4 Apr

New Zealand Pokies Review in 2014

In this article we will take a look at the gambling and pokie news to come out of New Zealand in 2014. This was a busy year to say the least, and one with many highs and lows for this pokie and gambling loving nation.


Gambling Conference


In February New Zealand hosted the 5th Annual International Gambling Conference, a recognition perhaps that this small country is one of the biggest gambling countries in the world. The conference was held from February 19th to 21st in Auckland, at the University of Technology. The theme of the conference was mobile gambling, which is becoming one of the most popular ways to gamble across the world. The developments were discussed at length during the conference, as were the regulations.


The Minister of Health remarked, in his opening address, that mobile gambling was great for the public, but that it had to be monitored as it could potentially cause problems for youngsters, who activity can not be monitored. He stressed the widely voiced concerns that the ease of mobile gambling is sure to lead to more problems, whilst also mentioning that it was still great news for those who gamble responsibly, and for those who profit from the success of these casinos.


Much of the conference was positive, despite what this address might suggest, and there was no suggestion that any form of gambling in New Zealand will be restricted anytime soon.


Problems with Problem Gambling


Gambling addiction was very much the topic of issue during 2014, as many figures suggested that it was on the increase. Despite this, the government of New Zealand cut their funding to the problem gambling campaign, who seems to go against everything that they have been saying for the past couple of years. The organisations that deal with problem gambling in the country discovered in March, 2014, that their funding was to be cut short, which rightly disappointed and frustrated them. It seems that many of them thought they were not getting enough money and had been campaigning for more, so the fact that they ended up with even less came as a huge shock.


These cuts are not small either. The Problem Gambling Foundation, for instance, used to get over $4,5 million pumped into their accounts every year, but in March they learned that their annual budget would be just over $1 million, a significant drop that will damage them and their efforts. This money will still be used to help problem gamblers across New Zealand, with the PGF operating out of 12 offices, but they will have to spread their funds very thinly and will no doubt turn to public funding to try and make up for lost funds.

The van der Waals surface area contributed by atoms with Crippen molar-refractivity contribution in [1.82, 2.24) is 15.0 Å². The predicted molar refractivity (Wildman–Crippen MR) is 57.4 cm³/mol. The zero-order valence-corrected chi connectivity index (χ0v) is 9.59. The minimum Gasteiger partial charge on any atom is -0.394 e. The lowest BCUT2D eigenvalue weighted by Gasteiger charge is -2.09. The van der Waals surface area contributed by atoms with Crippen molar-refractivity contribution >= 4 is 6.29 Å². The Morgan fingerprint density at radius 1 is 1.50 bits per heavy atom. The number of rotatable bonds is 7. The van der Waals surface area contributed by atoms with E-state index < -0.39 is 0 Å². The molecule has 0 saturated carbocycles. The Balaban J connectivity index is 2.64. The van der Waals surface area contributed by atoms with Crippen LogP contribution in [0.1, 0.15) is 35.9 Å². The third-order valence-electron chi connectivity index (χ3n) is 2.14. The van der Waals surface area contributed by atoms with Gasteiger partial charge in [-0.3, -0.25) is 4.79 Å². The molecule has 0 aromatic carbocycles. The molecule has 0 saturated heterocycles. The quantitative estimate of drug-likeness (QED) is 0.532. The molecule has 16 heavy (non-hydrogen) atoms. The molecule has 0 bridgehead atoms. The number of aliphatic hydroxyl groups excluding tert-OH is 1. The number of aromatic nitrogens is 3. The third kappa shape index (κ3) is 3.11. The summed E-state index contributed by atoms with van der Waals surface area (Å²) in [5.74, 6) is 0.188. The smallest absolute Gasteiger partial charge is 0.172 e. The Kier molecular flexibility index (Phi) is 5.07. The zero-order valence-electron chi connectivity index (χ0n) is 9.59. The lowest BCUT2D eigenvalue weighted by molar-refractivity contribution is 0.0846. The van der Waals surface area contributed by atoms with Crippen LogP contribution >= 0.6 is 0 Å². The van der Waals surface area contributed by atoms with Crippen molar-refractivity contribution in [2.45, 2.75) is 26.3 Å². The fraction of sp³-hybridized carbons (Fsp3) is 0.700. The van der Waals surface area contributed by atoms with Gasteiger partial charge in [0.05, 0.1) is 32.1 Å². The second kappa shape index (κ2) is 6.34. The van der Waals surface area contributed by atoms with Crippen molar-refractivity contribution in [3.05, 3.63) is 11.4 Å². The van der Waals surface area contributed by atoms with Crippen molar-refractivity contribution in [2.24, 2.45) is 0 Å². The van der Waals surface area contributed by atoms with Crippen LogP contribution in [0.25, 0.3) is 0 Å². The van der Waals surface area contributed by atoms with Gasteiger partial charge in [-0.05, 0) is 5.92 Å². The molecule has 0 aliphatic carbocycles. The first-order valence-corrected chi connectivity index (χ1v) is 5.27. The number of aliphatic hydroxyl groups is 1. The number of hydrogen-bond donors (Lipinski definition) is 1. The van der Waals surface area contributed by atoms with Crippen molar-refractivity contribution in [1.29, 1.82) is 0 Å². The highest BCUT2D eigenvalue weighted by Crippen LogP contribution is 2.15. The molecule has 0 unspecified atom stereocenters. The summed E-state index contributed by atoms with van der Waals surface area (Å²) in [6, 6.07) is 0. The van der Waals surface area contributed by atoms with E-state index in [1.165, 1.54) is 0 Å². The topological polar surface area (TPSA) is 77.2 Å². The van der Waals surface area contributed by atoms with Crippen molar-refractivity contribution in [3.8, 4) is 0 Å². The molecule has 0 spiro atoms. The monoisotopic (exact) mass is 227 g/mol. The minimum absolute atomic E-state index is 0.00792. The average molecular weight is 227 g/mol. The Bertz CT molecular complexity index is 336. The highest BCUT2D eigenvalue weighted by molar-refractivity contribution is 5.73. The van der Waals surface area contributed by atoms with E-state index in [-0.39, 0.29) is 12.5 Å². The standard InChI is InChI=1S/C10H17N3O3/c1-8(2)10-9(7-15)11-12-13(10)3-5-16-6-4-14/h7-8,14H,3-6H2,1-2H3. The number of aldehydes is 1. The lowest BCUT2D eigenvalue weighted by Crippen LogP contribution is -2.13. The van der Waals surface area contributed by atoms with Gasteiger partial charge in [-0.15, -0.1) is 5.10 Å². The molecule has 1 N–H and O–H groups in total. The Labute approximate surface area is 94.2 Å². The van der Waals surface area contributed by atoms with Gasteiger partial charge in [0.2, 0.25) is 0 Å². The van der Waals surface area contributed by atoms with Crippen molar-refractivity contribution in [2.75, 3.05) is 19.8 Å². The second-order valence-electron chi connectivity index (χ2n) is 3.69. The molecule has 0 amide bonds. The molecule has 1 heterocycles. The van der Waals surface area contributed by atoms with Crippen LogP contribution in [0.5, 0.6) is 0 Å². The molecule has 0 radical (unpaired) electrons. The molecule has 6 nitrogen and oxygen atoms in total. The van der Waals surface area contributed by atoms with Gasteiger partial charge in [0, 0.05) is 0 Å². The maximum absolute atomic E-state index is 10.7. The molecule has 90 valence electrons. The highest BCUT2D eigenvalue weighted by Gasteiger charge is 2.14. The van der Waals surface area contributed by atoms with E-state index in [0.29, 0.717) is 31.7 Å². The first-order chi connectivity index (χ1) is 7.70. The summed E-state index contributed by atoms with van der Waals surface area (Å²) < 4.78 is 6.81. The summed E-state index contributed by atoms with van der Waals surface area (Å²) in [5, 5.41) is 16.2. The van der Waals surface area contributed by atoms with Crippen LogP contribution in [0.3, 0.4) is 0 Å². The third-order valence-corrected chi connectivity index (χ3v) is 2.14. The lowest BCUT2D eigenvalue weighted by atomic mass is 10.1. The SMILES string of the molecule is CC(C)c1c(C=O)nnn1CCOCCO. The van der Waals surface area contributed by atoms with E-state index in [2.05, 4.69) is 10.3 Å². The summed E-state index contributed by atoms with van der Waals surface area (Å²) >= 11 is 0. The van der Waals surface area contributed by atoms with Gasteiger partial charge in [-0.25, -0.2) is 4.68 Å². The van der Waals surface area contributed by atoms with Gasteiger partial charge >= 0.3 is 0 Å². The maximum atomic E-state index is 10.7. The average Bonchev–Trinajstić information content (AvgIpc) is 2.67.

More Debt, More Problems


Staying with problem gambling, towards the end of 2014 a gambling addict from West Auckland stole close to $70,000 to fund his gambling habit. This caused quite a stir, as you can imagine, and only served to further demonise gambling and those that abuse it. Unfortunately, cases like this have a knock-on effect for gambling on the whole and will be used by anti-gambling campaigners in their desire to liken gambling addiction to drug addiction, and therefore call for its restriction.


This was a very rare case and a terrible one at that. The gambler in question was Clayton James Walter MacDonald, who acted as a carer for a vulnerable old neighbour, but was actually only interested in his credit cards. MacDonald, a father of four, drained the old man dry and even made himself executor of his will. Luckily, the cheated neighbour discovered what was happening and now MacDonald is where he should be, in jail. Incarceration might be just what the 32 year old needs, where high-stakes gambling, and the money to do it, isn’t as easy to come by.


Cheaters Never Prosper


Macdonald wasn’t the only one to find himself on the wrong side of the law thanks to his gambling itch. The New Zealand horse racing world was put under scrutiny towards the latter half of 2014 when David Walker, a fairly respected jockey, was caught cheating. In the spirit of fairness, jockeys are obviously not allowed to lose on purpose or even to hold back, but Mr Walker wasn’t concerned with the rules and regulations of the sport that had paid the bills for several years. It was discovered that he had bet on a race in which he was riding, and while you might say he was just confident of his ability, you might not have the same attitude if you knew he wasn’t betting on himself. Walker basically lumped a large sum on another horse, knowing only that horse and the one he was riding stood a chance of winning. He then held back, losing the race on purpose and pocketing a nice sum.


The 38 year old jockey is no newbie, so we have no idea if he has done this before, but there is little chance that he will ever do it again as he was banned from racing for 7 years. He was also forced for pay a small sum. Walker admitted to placing the bet, but he denied losing on purpose. If that is the case then it seems very convenient that he happened to not be at his best on that day, otherwise he could have lost a lot of money. As it happens he only lost his career.


To take some positives out of this, the horse racing public discovered that it is legal for jockeys to bet on the horses they are riding, which came as a surprise to some. It is not, of course, legal for them to bet on other horses if they are involved in the same race, which makes sense. Maybe someone should have told David Walker though.